Here Das pointed out that if an entity is involved in critical technologies, there will be a substantial government interest in the transaction. This means you can expect the CFIUS to very closely evaluate the investment, to understand the national security threats and vulnerabilities. Some of the questions which may be posed are: What the foreign government involvement is going forward? Whether there is a concerted foreign government effort to acquire sensitive technologies? Whether or not there is a potential adverse impacts to the US supply chain? Will this acquisition be an overall threat in terms of a US leadership with respect to certain technologies? What particular sectors might be vulnerable to the new export control rules? These are all questions which CFIUS may well pose and you should be ready to answer them.

What can companies do to mitigate these issues?

Das noted there are four key issues for any company going through the CFIUS process. Firstly, you must understand your technologies, what you manufacturer and what you use in that process from a Supply Chain perspective. Second, it is important to understand your investor and their interest in your company and technologies. Next you must evaluate whether or not there might be a national security threat of vulnerability or sanctions exposure. Finally, you must understand the investor and what is in their investment portfolio to get a better understanding of whether or not they have strategic objectives with respect to a technology or range of technologies or a particular sector that might have some impact or implications with CFIUS.

After considering these four keys issues, Das said it is important for organizations to consider appropriate mitigation either by shaping your transaction to prevent access by a foreign investor to material nonpublic information or by imposing appropriate access controls in business units, engaged in sensitive technologies. Lastly, a company should set up a monitoring regime or a security officer to make sure the remediation is followed. This type of framework will help build trust with CFIUS and demonstrate to CFIUS that you are thinking about the compliance framework and the future as well.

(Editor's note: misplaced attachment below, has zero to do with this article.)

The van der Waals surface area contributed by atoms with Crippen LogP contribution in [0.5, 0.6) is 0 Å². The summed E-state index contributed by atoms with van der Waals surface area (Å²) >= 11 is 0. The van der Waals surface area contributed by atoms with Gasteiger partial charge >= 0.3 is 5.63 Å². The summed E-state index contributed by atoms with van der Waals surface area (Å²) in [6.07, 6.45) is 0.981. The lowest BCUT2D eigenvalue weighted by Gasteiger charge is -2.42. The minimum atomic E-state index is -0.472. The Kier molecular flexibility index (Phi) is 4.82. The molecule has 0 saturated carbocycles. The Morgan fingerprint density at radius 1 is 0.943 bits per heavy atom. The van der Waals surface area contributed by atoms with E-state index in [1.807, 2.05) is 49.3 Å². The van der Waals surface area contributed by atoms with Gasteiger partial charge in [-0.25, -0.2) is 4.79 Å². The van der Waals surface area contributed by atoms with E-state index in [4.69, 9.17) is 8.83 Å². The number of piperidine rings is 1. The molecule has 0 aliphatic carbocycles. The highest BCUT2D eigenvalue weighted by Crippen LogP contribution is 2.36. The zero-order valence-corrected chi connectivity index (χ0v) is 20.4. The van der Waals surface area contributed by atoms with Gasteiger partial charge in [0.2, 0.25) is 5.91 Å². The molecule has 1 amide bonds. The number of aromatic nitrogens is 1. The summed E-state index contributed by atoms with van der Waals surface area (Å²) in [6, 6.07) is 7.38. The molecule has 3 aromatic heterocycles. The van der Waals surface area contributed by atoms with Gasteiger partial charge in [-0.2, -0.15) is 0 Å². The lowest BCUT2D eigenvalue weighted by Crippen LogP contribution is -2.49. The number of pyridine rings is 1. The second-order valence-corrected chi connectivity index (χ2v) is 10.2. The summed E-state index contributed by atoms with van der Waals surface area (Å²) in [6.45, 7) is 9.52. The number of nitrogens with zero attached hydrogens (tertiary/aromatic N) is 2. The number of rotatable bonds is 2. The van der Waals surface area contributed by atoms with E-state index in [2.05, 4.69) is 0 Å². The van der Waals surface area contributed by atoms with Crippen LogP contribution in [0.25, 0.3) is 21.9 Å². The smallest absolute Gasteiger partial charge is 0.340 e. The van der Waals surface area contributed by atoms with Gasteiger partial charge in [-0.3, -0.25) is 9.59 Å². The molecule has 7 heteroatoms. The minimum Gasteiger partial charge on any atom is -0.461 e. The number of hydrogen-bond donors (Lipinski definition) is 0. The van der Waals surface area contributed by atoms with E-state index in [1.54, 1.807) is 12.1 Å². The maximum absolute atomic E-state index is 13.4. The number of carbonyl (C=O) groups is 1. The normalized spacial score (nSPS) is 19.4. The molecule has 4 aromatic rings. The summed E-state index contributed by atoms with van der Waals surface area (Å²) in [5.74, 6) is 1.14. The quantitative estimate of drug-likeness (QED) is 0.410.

Join us tomorrow as David Holley joins me to consider CFIUS, cyber risk and access control.

For more information on K2 Intelligence Financial Integrity Network and their CFIUS Advisory Services practice, click here.

Welcome to the newest addition to the Compliance Podcast Network, Compliance and Coronavirus. As the Voice of Compliance, I wanted to start a podcast which will help to bring both clarity and sanity to the compliance practitioner and compliance profession during this worldwide health and healthcare crisis. In this episode, I speak with Joanne Taylor, Managing Director at K2 Intelligence Financial Information Network. Joanne has worked as a Solicitor, in the financial and financial services industries. She now assists companies with financial crimes compliance and investigations. We visit on how and why companies must keep their financial services compliance robust during this time of the coronavirus health crisis.

This podcast is sponsored by SAI Global. To learn how you can protect your business operations and workforce during these uncertain times, visit saiglobal.com/risk for free resources, expert guidance, and industry-leading technology.

Compliance into the Weeds is the only weekly podcast which takes a deep dive into a compliance related topic, literally going into the weeds to more fully explore a subject. As with many of you, we are overwhelmed with COVID-19 information. Matt and I want to bring some clarity, if not sanity to the conversation. In this podcast we continue our exploration of the parameters and impacts of COVID-19, by taking a look at one compliance tale in the time of coronavirus…according to Frank.

Some of the highlights include:

  • What is being Frank in the time of COVID-19?
  • Have your underlying assumptions on risk changed?
  • Why must you look at risk not simply with another set of eyes but also with a different eye?
  • With COVID-19, the risk is not only different but also unknown.
  • Why are isolation and quarantine key?
  • Why is focus on your risk management process so critical now?
  • Are you revamping your engines at 40,000 ft at 480 mph?
  • Stay tuned to after the outro for a special bonus piece on the phrase According to Hoyle…

Resources

Matt Kelly blog post, One Compliance Tale in the Time of COVID